I will be asking the following questions one at a time, in the following order:

  1. Is there a God?
  2. Which God is the God? Is there only one?
  3. Why is the bible viewed as accurate? As a Holy and True source?
    1. In specific Paul’s writing.
    2. How should one approach reading the bible?
  4. Why is Jesus special? What makes Him God? Why is He the only way?
  5. How does this affect how people make choices?  How can one be considered a follower or Christ or a Christian?
  6. Where are there freedoms/liberties in Christ, where are there absolutes?
    1. In specific, what does the bible really say about homosexuality and marriage?

If at any point I arrive to a negative answer, for example, I tackle question number one and arrive at the conclusion that there is no God, then I will stop my search for answers, as the remaining questions stem from the previous questions.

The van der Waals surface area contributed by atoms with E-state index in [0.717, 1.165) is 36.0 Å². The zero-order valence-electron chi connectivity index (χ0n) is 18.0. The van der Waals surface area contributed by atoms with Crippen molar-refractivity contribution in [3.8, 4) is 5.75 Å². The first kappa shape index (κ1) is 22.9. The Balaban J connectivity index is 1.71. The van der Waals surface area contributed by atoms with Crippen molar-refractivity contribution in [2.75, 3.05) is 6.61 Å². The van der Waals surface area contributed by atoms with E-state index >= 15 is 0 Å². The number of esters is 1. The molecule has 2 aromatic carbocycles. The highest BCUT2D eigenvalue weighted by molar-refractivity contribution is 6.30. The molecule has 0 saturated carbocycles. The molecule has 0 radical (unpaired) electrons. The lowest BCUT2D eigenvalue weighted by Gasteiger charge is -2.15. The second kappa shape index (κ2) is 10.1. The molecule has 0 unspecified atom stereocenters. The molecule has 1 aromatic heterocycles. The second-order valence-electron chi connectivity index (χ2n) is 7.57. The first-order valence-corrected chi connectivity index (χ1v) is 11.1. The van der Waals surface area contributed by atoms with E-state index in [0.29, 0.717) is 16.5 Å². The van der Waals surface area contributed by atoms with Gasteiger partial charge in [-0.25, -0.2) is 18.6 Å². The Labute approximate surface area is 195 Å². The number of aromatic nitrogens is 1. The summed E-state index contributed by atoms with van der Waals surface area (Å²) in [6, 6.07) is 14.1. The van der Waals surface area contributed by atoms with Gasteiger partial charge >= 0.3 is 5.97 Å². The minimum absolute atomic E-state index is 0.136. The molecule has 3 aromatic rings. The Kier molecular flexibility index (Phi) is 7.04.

I need to also state that I am obviously biased in my search.  Not necessarily for Christianity, but of the Jewish God.   There is just something about his fierce devotion to his people that makes me love Him.  In this process I hope to grow to know Him better, and if Jesus really is, his Son as well.  May God be gracious, my husband supportive, and my heart mind and soul persistent.


I wrote this several weeks ago and have already begun the process of seeking answers. I am posting this now because after many many frustrating months I have finally reached a point of peace in my questions, no longer feeling angry or guilty for having them.

My husband supported this effort best while reading about the next steps I have taken:

“I don’t want to rob you of this journey, but know that I have asked these same questions before, and that I have found answers, I know you will too.  I’m here to talk when you want to.”

I hope in some way to encourage you as I am encouraged while Questioning God.